10. Be your child’s biggest fan. I am unashamed in my overwhelming support of everything my kids do. We try to praise all of our kids’ accomplishments, big or small. I’ve heard the argument that this makes praise cheap. I disagree. I think it makes praise a precious commodity. When we praise our children often, we not only instill in them a sense of confidence, but we show them the proper source of affirmation is the family. They will be less likely to seek that affirmation elsewhere in destructive relationships or behaviors if the receive it adequately at home. There is a caution that comes with this, though. Praising your kids for their accomplishments does not mean giving empty praise. That leads to the phenomenon of the American Idol generation where people with no talent whatsoever can’t understand their failure, when their mom has always told them they were the best at whatever they pursued.

11. Embarrass yourself often. My kids will come to loathe this, I am sure, but I have no qualms whatsoever about embarrassing myself for their sake. If I can do something ludicrous (but safe and legal) that will get a smile out of them and endeer me to them in any way, you  better believe I will do it.

12. Fight for your kids (and their mother). Never allow anyone or anything to come between you and your family. If there are other things vying for their attention that cause stress in your relationships to one another, fight with all your might against those things. Part of fighting for your family is loving them extravagantly. Part of this fight is also waging war against those things that can tear a family apart. Dads in particular, this means workaholism, sexual misconduct (including pornography), friendships with the opposite sex, sports fanaticism, etc. If what you do threatens your family in any way, flee from it!

13. Be present for what matters to your kids. (i.e. Birthday parties, concerts at school, etc.). I have had to learn this lesson the hard way. At the end of my life, my children will not remember or care all that much about the things I have accomplished. They will not care how much money I made, how many letters I have after my name, what my research focus was, or how good my golf game was. They will care about and remember the time I spent with them. Be present for every important event in your child’s life, if at all possible. And when you miss such an event, make it up to them by spending extra time with them, doing something you both love. There were times growing up when I told my parents I didn’t care if they came to this or that event. No matter what your kids tell you, they notice and care if you aren’t there.

14. Learn to dance, especially if you have a daughter. For many Dads (myself included), this goes hand-in-hand with #11 above. I don’t know why this is so, but believe me when I tell you that your daughter (and probably your son) loves to dance with you. Dancing always leads to joy and laughter.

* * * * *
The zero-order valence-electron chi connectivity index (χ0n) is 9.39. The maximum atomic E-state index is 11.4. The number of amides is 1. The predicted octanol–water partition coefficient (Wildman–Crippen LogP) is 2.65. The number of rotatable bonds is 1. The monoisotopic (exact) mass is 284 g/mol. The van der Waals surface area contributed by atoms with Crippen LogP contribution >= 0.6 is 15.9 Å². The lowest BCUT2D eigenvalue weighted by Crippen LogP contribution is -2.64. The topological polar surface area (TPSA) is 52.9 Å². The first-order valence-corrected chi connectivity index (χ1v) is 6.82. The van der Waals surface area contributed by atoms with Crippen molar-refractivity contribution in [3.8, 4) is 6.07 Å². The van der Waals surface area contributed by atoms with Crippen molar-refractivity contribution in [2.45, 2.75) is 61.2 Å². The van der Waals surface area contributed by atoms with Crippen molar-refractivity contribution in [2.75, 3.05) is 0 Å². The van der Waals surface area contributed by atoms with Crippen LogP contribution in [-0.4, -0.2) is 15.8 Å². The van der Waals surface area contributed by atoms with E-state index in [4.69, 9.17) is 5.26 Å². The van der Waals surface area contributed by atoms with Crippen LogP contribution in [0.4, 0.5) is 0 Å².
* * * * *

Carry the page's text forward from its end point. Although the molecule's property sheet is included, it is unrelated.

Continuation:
15. It is OK to cry in front of your kids. If you never cry in front of your kids, they won’t think you are strong and powerful, they will think you are careless and cold. Teach your children that there are things so important to you that they bring you to tears. But make sure those things are really worth it.

16. Don’t hold on too tight, but don’t let go too quickly. The catch-22 of parenthood. Work hard to raise your kids in such a way that they can make good choices on their own and live healthy lives dependent on God. But never, under any circumstances, let them think that they are no longer your baby girl or boy. I want my children to always feel safe when they return home.

17. Learn about your children’s favorite things. Want to really strengthen your relationships with your kids? Get to know what they love and learn to love it too. This is not in any way disingenuous, rather it shows how important they are to you. I don’t feign interest in the things my kids like. Instead, I cultivate genuine interest in those things by spending time doing them. For example, my daughter loves to play board games. At her age, most of these games don’t pose a huge challenge to parents. But, because I love her, I spend time playing those games with her, and have done so enough that I now love to play them with her.

18. Splurge on your kids to teach them responsibility. (i.e. family is worth splurging on, good behavior gets rewarded, our treasures are in heaven). Don’t be a tight wad! Not all fun things cost money, thank goodness. But sometimes they do, and you should occasionally splurge on your kids, even if it means putting off the purchase of something else you think you need. Doing this teaches them that they are important to you, that good behavior should be rewarded, and that God has called us to lives of generosity. Along with the occasional splurge, if you are going to eat out at restaurants, make sure you tip well. Few things damage our witness for Christ (for our families and others) more consistently than stinginess, and believe me, when you go out to eat after church and leave a 10 cent tip on a $50 bill, the servers are equating your tight-wadiness with your Christianity.

19. Being a Daddy is more important than anything else you will ever do in life. If you think your main legacy should be anything other than raising your kids to love Jesus and experience confidence in who he created them to be, then you are wrong.

20. Pray with and over your children. If you have any hope of all these other things, then your first step should be to pray regularly with and for your children. Commit their care to God, ask him to guide you as a parent to be Christ to them, and teach them to speak with their Heavenly Father often and intimately. God will answer these prayers and will bless your family abundantly for the asking.


Isaac Hopper

Isaac Hopper (PhD, Manchester) is a United Methodist Pastor serving churches in the Indiana Conference. He writes publicly about Christian discipleship, faith, and living the called life. He also writes academically about Wesleyan theology and practice.

  • Sarah

    I love you Isaac! You are a great Daddy!

  • maggie

    Isaac, great thoughts here. I especially liked what you had to say about the importance of play and honesty.

  • Mike

    Wonderful thoughts. I am very thankful that our grandchildren are in an environment of such love, respect, trust, security, and faith.
    Love You, Dad